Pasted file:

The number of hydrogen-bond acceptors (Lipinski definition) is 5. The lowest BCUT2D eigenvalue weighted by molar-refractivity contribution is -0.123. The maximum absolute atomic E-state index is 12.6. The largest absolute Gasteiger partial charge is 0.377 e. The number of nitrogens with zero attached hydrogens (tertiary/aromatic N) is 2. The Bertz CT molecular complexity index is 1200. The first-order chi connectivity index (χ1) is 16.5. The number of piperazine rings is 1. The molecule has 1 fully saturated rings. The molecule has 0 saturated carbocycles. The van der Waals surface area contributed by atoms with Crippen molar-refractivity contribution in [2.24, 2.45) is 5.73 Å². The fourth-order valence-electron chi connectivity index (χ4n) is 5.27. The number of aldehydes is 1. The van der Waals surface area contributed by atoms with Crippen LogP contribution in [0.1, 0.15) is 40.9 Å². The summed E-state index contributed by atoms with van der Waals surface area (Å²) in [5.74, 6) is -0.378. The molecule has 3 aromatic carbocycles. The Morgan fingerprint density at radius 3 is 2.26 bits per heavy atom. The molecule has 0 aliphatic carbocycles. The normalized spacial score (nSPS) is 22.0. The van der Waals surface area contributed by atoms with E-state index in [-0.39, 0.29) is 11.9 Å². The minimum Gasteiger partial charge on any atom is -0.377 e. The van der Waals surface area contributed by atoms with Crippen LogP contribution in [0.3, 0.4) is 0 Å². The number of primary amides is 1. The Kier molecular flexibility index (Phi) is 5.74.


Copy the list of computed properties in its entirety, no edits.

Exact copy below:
The number of hydrogen-bond acceptors (Lipinski definition) is 5. The lowest BCUT2D eigenvalue weighted by molar-refractivity contribution is -0.123. The maximum absolute atomic E-state index is 12.6. The largest absolute Gasteiger partial charge is 0.377 e. The number of nitrogens with zero attached hydrogens (tertiary/aromatic N) is 2. The Bertz CT molecular complexity index is 1200. The first-order chi connectivity index (χ1) is 16.5. The number of piperazine rings is 1. The molecule has 1 fully saturated rings. The molecule has 0 saturated carbocycles. The van der Waals surface area contributed by atoms with Crippen molar-refractivity contribution in [2.24, 2.45) is 5.73 Å². The fourth-order valence-electron chi connectivity index (χ4n) is 5.27. The number of aldehydes is 1. The van der Waals surface area contributed by atoms with Crippen LogP contribution in [0.1, 0.15) is 40.9 Å². The summed E-state index contributed by atoms with van der Waals surface area (Å²) in [5.74, 6) is -0.378. The molecule has 3 aromatic carbocycles. The Morgan fingerprint density at radius 3 is 2.26 bits per heavy atom. The molecule has 0 aliphatic carbocycles. The normalized spacial score (nSPS) is 22.0. The van der Waals surface area contributed by atoms with E-state index in [-0.39, 0.29) is 11.9 Å². The minimum Gasteiger partial charge on any atom is -0.377 e. The van der Waals surface area contributed by atoms with Crippen LogP contribution in [0.3, 0.4) is 0 Å². The number of primary amides is 1. The Kier molecular flexibility index (Phi) is 5.74.